The Standards of Identity for bread and rolls (21 CFR 136) list approved oxidizers to be potassium bromate, calcium bromate, potassium iodate, calcium iodate and calcium peroxide — all at maximum use levels of 75 ppm based on flour. Also permitted are dehydro-­L-ascorbic acid, added in the form of ascorbic acid at an unrestricted level, and azodicarbonamide at a maximum level of 45 ppm.

Why do bakers need flour maturing agents, or oxidizers, at all?

A bit of history throws light on the problem. Early on, bakers learned that wheat flour, when left to sit for a while after milling and before baking, produced finished baked foods with substantially improved overall quality. Bakers received their flour in wooden barrels or fabric bags, containers that were not airtight. In the time it took for flour to reach the bakery, it was exposed to oxygen in the atmosphere, and that oxygen acted on the flour’s proteins to adjust their performance.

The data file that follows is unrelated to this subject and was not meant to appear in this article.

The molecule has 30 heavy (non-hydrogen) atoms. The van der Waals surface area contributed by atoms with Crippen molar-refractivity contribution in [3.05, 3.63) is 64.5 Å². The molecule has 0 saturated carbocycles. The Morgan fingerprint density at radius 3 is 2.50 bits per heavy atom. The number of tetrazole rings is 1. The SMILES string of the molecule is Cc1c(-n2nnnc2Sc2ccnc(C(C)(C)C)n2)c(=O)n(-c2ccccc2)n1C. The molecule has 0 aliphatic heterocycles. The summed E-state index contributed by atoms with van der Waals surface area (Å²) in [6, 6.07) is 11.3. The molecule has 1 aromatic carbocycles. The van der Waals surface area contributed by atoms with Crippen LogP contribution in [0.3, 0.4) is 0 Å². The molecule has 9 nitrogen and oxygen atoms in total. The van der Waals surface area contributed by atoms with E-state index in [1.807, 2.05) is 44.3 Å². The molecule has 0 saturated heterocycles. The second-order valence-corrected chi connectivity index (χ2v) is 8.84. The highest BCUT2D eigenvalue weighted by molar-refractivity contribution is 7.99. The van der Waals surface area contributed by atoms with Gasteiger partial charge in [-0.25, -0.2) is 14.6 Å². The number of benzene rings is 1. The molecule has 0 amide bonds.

When safer, more sanitary and more secure means of shipping flour came along — multiwall paper sacks, sealed tote bins, bulk tank trucks and railroad tanker cars — flour got to the bakery not only more quickly but also with far less exposure to atmospheric oxygen. Long periods of onsite storage can compensate for natural oxidation; however, the required time and storage space to allow freshly milled, “green” flour to age naturally made it economically unattractive to modern bakers.

That’s when chemical oxidizers entered the picture. They could do the job at relatively low cost and in very small amounts.

Much speculation, theorizing and research still revolves around how oxidizers work to improve the breadmaking quality of wheat flour. Some scientists say these compounds inhibit native proteases, an activity termed “the bromate effect” during the late 1930s. Others said they oxidize the thiols that would otherwise soften the dough or by aiding the interchange between thiols and disulfide bonds in proteins. Still others claimed they affect protein aggregation or foster enzyme catalysis of ascorbic acid to act as a reducing agent.

A simpler explanation is that use of flour maturing agents, or oxidizers, shortens the required fermentation time and produces bread with a finer cell structure, which makes the crumb appear whiter.

Past and future options